President Joe Biden signed the $1.7 trillion Consolidated Appropriations Act of 2023, which will have a significant impact on the behavioral health industry, on December 29, 2022.
Strengthening of Federal Parity Laws
The Mental Health Parity and Addiction Equity Act (federal parity law) stipulates that the insurance coverage for mental health conditions, including substance use disorder, provided by group health plans cannot be more restrictive than coverage for other medical conditions. In 2010, the Affordable Care Act expanded federal parity laws to individual health plans.
Non-federal government entities, like states, municipalities, school districts, and other public systems, were exempted. Under the Consolidated Appropriations Act of 2023, the ability to completely opt out has been removed.
Grant Funding for Enforcement
While the Department of Labor oversees some parity provisions, the primary responsibility to enforce parity provisions for fully insured individual and employer health plans fall to the states. To aid states in enforcement of federal parity laws, $50 million in grants will be made available over the next five years under the bill.
Deregulation of Buprenorphine
Buprenorphine is a partial opioid agonist medication used to treat opioid-use disorder. The benefits of this medication include a reduction in opioid misuse and a decrease in overdoses. Despite its benefits, only 22% of patients with opioid-use disorder received medicated treatment. Federal policies used to require physicians to obtain a waiver from the Drug Enforcement Agency (DEA) to prescribe the medicated treatment to patients. By removing this hurdle, physicians can expand access to this lifesaving intervention.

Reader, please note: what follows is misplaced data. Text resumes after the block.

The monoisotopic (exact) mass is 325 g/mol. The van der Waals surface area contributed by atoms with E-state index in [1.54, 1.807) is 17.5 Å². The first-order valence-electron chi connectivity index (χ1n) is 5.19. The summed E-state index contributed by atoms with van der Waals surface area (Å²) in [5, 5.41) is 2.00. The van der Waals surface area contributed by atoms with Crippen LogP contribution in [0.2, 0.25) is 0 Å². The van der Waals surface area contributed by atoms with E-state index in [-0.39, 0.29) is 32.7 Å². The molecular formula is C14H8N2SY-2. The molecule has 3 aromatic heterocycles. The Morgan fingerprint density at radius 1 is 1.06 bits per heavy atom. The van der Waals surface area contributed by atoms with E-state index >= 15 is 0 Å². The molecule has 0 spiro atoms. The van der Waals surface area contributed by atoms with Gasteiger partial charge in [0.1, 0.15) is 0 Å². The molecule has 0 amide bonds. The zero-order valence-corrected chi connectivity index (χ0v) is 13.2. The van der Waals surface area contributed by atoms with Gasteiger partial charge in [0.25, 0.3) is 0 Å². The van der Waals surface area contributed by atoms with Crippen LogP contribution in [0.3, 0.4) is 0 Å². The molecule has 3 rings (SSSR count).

Summary of Funding
This bipartisan legislation impacts nearly every corner of behavioral health.
Childhood Mental Health
The act offers increased access to mental health resources for children through various programs:
- Project AWARE, $20 million increase
- National Child Traumatic Stress Initiative, $12 million increase
- Infant and early childhood mental Health through Substance Abuse and Mental Health Services Administration (SAMHSA), $5 million increase
- Pediatric Mental Health Access through the Health Resources and Services Administration (HRSA), $2 million increase
Maternal Mental Health
The support of maternal mental health includes an increase of $119.5 million in HRSA funding including:
- $87 million increase in funding for the Maternal and Child Health Block Grant and a $26 million increase in funding for the State Maternal Health Innovations Grants
- $3.5 million increase in funding for the Screening and Treatment for Maternal Depression
- $3 million increase in funding for the Maternal Mental Health Hotline
The grants include an $400 million increase in funding for behavioral health crisis services like the 988 Suicide and Crisis Lifeline and SAMHSA mental health crisis response grants.
Funding for opioid overdose prevention and surveillance includes:
- $45 million in additional funding through the National Institutes of Health (NIH) for research related to opioid, stimulants, and pain management
- $15 million increase in funding for the Centers for Disease Control and Prevention’s (CDC) opioid overdose prevention and surveillance programs
- $19 million in additional funding to SAMHSA for substance abuse prevention services